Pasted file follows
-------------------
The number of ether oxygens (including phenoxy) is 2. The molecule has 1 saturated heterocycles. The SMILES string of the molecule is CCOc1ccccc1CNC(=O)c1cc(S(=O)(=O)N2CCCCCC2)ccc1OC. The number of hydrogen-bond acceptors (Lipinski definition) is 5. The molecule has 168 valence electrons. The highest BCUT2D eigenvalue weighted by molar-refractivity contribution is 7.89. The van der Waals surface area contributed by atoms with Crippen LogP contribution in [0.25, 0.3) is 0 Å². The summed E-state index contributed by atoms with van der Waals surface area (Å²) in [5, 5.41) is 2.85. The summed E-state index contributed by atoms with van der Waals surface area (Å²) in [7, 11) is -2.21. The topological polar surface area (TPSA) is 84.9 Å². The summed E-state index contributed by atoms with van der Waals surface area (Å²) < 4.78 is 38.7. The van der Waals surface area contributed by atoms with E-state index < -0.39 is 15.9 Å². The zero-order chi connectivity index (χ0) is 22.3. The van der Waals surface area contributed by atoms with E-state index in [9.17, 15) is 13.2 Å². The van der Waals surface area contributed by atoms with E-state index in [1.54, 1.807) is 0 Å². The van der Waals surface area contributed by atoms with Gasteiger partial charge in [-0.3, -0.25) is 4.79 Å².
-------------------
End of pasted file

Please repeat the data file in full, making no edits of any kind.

The number of ether oxygens (including phenoxy) is 2. The molecule has 1 saturated heterocycles. The SMILES string of the molecule is CCOc1ccccc1CNC(=O)c1cc(S(=O)(=O)N2CCCCCC2)ccc1OC. The number of hydrogen-bond acceptors (Lipinski definition) is 5. The molecule has 168 valence electrons. The highest BCUT2D eigenvalue weighted by molar-refractivity contribution is 7.89. The van der Waals surface area contributed by atoms with Crippen LogP contribution in [0.25, 0.3) is 0 Å². The summed E-state index contributed by atoms with van der Waals surface area (Å²) in [5, 5.41) is 2.85. The summed E-state index contributed by atoms with van der Waals surface area (Å²) in [7, 11) is -2.21. The topological polar surface area (TPSA) is 84.9 Å². The summed E-state index contributed by atoms with van der Waals surface area (Å²) < 4.78 is 38.7. The van der Waals surface area contributed by atoms with E-state index < -0.39 is 15.9 Å². The zero-order chi connectivity index (χ0) is 22.3. The van der Waals surface area contributed by atoms with E-state index in [9.17, 15) is 13.2 Å². The van der Waals surface area contributed by atoms with E-state index in [1.54, 1.807) is 0 Å². The van der Waals surface area contributed by atoms with Gasteiger partial charge in [-0.3, -0.25) is 4.79 Å².